Let me start with an explanation: I was not brought up on the Bobby Darrin version (I don't like him, anyway) or the Armstrong or the Sinatra versions though I did hear them in my youth. No, I was brought up on the original, dark, sinister version, whether performed by Bertolt Brecht himself (not terribly well), Ernst Busch, the ballad singer in Pabst's film or sundry imitators. How that terrifying song managed to become jolly entertainment is fascinating and I wonder whether anybody has done a proper study of the transformation.

So, here are several versions. First off, Bert Brecht, the Communist propagandist, apparatchik, stool pigeon who betrayed various friends, lovers and comrades and the man, who wisely did not flee to the Soviet Union when the Nazis came to power, but to the Scandinavian countries and then the United States, returning to socialist East Germany only when it became obvious that he would be a great man there.

That is not a great performance but this is. Ernst Busch was an actor and a singer as well as a Communist agitator. It is as well to remember that the Communists did their very best to undermine the fragile Weimar Republic, aiding, though indirectly, the ascent of Hitler and the Nazis.

Busch did go to the Soviet Union together with many other German Communists but unlike those, he survived. In 1937 he went to Spain to fight in the International Brigade and survived the purge that the NKVD instituted among those. When Franco won Busch, interestingly enough, did not return to the Soviet Union. Perhaps, he knew what awaited him there.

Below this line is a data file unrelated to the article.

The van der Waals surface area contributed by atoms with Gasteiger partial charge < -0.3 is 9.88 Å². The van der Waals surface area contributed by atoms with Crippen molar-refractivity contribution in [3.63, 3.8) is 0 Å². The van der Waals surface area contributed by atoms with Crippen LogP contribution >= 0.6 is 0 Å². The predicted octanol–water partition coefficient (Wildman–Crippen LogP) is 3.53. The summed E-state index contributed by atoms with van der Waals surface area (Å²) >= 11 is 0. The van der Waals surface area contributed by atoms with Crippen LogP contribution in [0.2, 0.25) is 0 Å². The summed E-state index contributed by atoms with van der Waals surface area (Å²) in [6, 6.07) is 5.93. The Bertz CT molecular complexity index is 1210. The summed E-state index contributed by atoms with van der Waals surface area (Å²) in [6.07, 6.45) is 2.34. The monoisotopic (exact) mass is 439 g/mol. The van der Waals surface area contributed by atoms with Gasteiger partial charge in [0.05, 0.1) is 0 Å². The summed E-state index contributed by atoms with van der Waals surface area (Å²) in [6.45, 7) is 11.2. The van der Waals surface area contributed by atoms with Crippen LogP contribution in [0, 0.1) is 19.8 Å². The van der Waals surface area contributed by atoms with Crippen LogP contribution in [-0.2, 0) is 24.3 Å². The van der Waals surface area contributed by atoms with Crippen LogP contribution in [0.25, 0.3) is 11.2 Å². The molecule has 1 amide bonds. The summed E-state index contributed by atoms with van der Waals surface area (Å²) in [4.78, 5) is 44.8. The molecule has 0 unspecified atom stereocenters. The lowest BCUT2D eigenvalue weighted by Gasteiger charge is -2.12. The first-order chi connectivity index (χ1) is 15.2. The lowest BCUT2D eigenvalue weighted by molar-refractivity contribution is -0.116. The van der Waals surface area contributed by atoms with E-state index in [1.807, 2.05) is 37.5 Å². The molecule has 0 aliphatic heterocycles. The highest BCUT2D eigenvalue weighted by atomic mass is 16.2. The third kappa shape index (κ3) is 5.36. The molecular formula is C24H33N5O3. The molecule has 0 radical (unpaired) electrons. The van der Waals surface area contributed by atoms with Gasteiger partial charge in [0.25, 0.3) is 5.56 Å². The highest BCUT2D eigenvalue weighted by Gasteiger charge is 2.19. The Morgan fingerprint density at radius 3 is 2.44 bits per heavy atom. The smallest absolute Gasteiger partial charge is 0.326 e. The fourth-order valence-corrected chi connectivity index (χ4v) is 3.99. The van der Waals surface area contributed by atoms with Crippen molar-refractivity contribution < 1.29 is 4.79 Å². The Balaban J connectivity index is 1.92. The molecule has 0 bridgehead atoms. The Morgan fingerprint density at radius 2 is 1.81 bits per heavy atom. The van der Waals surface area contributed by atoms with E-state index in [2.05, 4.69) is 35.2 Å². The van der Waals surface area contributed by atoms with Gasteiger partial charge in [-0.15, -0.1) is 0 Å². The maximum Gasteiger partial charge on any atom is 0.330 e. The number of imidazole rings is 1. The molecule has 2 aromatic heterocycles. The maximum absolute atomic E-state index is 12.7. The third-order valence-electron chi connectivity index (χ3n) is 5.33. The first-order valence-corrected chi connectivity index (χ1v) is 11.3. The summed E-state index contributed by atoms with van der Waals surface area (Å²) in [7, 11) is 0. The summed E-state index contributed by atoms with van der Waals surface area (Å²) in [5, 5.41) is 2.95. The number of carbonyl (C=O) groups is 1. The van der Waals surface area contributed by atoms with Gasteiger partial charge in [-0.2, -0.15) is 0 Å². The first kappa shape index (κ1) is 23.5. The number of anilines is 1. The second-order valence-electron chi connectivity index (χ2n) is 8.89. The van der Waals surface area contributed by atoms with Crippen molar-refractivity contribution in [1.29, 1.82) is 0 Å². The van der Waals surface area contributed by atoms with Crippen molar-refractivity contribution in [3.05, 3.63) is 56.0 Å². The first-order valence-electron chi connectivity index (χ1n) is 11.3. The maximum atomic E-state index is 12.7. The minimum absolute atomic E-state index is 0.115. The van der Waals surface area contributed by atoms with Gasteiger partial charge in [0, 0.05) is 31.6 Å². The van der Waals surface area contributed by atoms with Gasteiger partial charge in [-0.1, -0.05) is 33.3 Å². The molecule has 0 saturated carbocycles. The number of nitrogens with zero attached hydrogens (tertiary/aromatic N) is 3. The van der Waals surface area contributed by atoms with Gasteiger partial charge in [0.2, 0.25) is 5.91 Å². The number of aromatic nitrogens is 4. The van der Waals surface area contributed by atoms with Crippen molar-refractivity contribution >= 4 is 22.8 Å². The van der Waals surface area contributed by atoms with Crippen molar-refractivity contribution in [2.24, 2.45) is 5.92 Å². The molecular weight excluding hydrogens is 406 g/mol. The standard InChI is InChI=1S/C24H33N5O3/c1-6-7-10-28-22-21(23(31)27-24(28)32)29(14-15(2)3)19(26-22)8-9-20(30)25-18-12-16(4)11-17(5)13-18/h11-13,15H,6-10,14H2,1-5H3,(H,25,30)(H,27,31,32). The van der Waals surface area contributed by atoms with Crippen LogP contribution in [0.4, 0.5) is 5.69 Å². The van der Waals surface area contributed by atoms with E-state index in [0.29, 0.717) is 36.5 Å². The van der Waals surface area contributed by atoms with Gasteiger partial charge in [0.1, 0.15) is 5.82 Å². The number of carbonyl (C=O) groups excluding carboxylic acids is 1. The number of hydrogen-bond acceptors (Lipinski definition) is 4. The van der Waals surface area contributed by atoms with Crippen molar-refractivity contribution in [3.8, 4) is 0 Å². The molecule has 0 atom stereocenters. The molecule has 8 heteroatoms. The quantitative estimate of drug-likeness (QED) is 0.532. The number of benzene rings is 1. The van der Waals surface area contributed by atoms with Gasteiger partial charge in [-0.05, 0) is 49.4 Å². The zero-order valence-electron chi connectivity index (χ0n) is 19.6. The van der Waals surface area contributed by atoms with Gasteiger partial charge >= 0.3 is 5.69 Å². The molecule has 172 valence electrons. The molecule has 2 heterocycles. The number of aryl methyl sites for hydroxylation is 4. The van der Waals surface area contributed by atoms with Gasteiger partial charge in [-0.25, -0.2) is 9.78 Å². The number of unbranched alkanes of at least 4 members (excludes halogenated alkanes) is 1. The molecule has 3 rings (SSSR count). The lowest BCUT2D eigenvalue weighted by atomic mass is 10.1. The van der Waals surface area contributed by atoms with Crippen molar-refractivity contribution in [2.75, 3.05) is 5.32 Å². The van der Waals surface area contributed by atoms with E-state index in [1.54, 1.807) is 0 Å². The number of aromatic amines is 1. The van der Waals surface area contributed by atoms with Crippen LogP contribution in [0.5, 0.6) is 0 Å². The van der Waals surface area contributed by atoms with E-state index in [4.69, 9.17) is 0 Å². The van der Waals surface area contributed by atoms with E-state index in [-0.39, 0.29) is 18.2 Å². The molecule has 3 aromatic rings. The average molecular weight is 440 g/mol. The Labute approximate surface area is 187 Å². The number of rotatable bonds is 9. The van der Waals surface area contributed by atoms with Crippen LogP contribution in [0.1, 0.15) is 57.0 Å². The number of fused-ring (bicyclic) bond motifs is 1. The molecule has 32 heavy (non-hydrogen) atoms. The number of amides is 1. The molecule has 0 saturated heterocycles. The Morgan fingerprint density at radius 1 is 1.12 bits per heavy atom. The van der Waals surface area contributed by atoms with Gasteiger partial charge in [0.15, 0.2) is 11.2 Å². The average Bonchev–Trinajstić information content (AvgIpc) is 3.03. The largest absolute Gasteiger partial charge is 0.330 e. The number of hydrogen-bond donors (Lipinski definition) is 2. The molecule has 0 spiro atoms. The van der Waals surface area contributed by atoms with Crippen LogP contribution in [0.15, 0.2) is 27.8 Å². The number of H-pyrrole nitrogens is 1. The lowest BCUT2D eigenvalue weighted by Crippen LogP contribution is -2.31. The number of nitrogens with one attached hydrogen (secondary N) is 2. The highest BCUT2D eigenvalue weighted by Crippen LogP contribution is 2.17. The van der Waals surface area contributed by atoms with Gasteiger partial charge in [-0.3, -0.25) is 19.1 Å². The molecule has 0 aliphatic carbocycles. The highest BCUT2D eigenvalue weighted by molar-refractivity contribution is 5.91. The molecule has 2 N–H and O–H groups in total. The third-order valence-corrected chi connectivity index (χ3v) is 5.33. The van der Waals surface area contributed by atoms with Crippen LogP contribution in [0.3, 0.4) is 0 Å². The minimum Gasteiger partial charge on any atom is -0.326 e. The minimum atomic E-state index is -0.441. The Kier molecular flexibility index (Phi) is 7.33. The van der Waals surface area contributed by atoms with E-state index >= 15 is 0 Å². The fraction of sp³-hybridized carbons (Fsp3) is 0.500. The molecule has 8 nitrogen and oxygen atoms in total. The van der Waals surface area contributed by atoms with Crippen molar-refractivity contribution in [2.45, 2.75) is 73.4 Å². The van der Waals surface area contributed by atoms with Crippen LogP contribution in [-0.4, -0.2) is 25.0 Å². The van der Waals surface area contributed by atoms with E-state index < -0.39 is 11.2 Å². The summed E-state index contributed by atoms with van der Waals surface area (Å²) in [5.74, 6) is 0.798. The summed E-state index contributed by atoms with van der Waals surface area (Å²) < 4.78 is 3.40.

He went to Belgium where he was interned by the Nazis after the invasion. Imprisoned in Belgium and France during the war he survived to move to East Germany to become yet another great man and fighter for freedom. Well, as long as the people did not demand freedom from the Communists as they did in Berlin in 1953. Neither Busch nor Brecht were in favour of the workers then.

Of course, there may have been other reasons for Busch's sojourn in Belgium and France. The NKVD was rather anxious to know about various ex-Communists and other left-wing activists who were in Nazi camps.

Well, enough already of this German gloom. Let us have some entertainment. Here is one of my favourite versions by Dinah Shore and Pearl Bailey, both wonderful singers and entertainers.

Situation remains foggy

Both the Times and ConHome headline the latest Populus poll as showing, most importantly, that Labour's class war attack on David Cameron and his background leaves voters cold. Peter Riddell in the Times says: "David Cameron rides out Labour's 'toff' attack", while Jonathan Isaby on ConHome gets garrulous: "Tory lead 8% in new Populus poll which shows voters unenthused by Labour's class warfare". Well, yes. The only problem is that this does not show voters enthusing about the Conservatives either as a number of commenters have pointed out.

At this stage of the game, six months or so away from the election, in the middle of a serious financial crisis, towards the end of the third term of a highly unpopular government, the official opposition cannot muster more than 40 per cent and often, as in this case, less.